The Bridgetown Comedy Festival has announced its ambitious and exciting lineup for its second annual effort, happening April 23-26, 2009, in Portland, Ore.
120 acts are scheduled to perform, including Janeane Garofalo, Brendon Small, David Koechner, Maria Bamford, Neil Flynn, Jon Glaser, Todd Glass, Hannibal Buress, Pete Holmes, Dave Hill, Leo Allen, Brody Stevens, Tig Notaro, Chris Hardwick, Andy Blitz, Natasha Leggero, and Hari Kondabolu. Also, a cast reunion of Home Movies to commemorate the 10th anniversary of its debut, long-form improv troupe Beer Shark Mice (whose members include David Koechner and Neil Flynn), "The Dave Hill Explosion," "The Tomorrow Show" featuring Brendon Small and Ron Lynch, and "The Midnight Show," featuring James Adomian and Michael Busch. The Pacific Northwest will be represented by Portland's own The Favorite Mysterious Actor Show and Seattle-based People's Republic of Komedy. Popular podcasts "The Sound of Young America," "Comedy and Everything Else," and "Guys With Feelings" will tape live programs at the festival as well.
There's a lot of Los Angeles talent trekking up the coast for this, and I wouldn't be surprised if co-organizer and Portland native Matt Braunger was more than a little responsible for that. Braunger, part of the final year's cast of MADtv, said of today's lineup announcements: "I grew up in Portland and love it to death. Performing here is amazing, but being part of a festival bringing such great performers to my hometown is a dream come true. For such a ridiculously enjoyable city, this kind of festival is long overdue."
I also had the chance to chat briefly with festival co-organizer Andy Wood about what will set Bridgetown and Portland apart from the other comedy fests in North America.
Can you tell me a little bit more about how and why you and your fellow
organizers decided to put together the Bridgetown Comedy Festival last
As far as motivation, the main point is to showcase what we consider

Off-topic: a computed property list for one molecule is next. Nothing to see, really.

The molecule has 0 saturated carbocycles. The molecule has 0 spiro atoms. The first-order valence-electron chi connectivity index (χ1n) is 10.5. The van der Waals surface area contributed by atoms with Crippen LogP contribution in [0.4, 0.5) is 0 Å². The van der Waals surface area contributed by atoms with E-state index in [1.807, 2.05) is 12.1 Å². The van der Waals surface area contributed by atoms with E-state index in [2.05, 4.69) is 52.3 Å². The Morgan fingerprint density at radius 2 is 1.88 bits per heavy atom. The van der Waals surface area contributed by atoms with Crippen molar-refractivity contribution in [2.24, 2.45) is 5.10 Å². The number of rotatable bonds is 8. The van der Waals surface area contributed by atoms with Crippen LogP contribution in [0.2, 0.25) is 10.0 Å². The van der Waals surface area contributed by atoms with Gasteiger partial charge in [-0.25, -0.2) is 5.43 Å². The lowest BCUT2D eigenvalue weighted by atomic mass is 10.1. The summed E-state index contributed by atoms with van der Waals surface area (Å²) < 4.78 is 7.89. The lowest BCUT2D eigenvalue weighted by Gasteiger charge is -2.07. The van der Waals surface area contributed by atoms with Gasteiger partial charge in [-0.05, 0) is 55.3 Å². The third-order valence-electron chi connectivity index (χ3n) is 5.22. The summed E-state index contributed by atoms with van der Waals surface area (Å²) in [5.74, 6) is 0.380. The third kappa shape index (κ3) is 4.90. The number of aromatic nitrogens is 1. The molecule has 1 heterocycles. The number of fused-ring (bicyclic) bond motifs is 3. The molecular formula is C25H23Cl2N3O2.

great comedy, and try to build a following for comedy of all kinds here
in Portland. We're showcasing a lot of Northwest talent in addition to
the heavy-hitters from New York and LA in the hopes of getting
Portland, which already strongly supports other arts, to get behind our
How do you
see Bridgetown setting itself apart from some of the other comedy fests
that happen each year — on the West Coast, you've got SF Sketchfest
and Vancouver also appealing to the same fans. Some other comedy fests
make a special appeal to their local comedy scenes. Or is it as simple
as what you told me earlier, that you're "doing it just for the
love of great comedy"?
The main thing that sets Bridgetown apart from other fests is that
the emphasis is on having this be a true festival, rather than a series
of individual shows spread out over time and all over a city. All the
shows are taking place within about a ten-block area, all in four days,
and weekend passes are affordably priced to make it cost-effective to
see as much comedy as possible. We could probably charge a lot more
for individual shows and make more money, but we want to encourage
festival-goers to branch out and see as many different kinds of acts as
possible to help build enthusiasm for shows like this in the future in
Portland. The vibe over the festival weekend is great — comics and
fans hanging out together, local businesses being very generous with
donations and special giveaways. It's a weekend-long comedy party,
What changes have you made in year two?
As far as differences between last year and this year, we have more
and larger venues, we'll have more themed shows (an Andy Kaufman-themed
show featuring finalists and winners of that title, midnight shows such
as the Tomorrow Show and the Midnight Show), more podcasts (Todd Glass'
"Comedy and Everything Else", among others), the Home Movies 10th
anniversary cast reunion I mentioned, and for the first time we'll have
improv (Beer Shark Mice, featuring the hilarious David Koechner and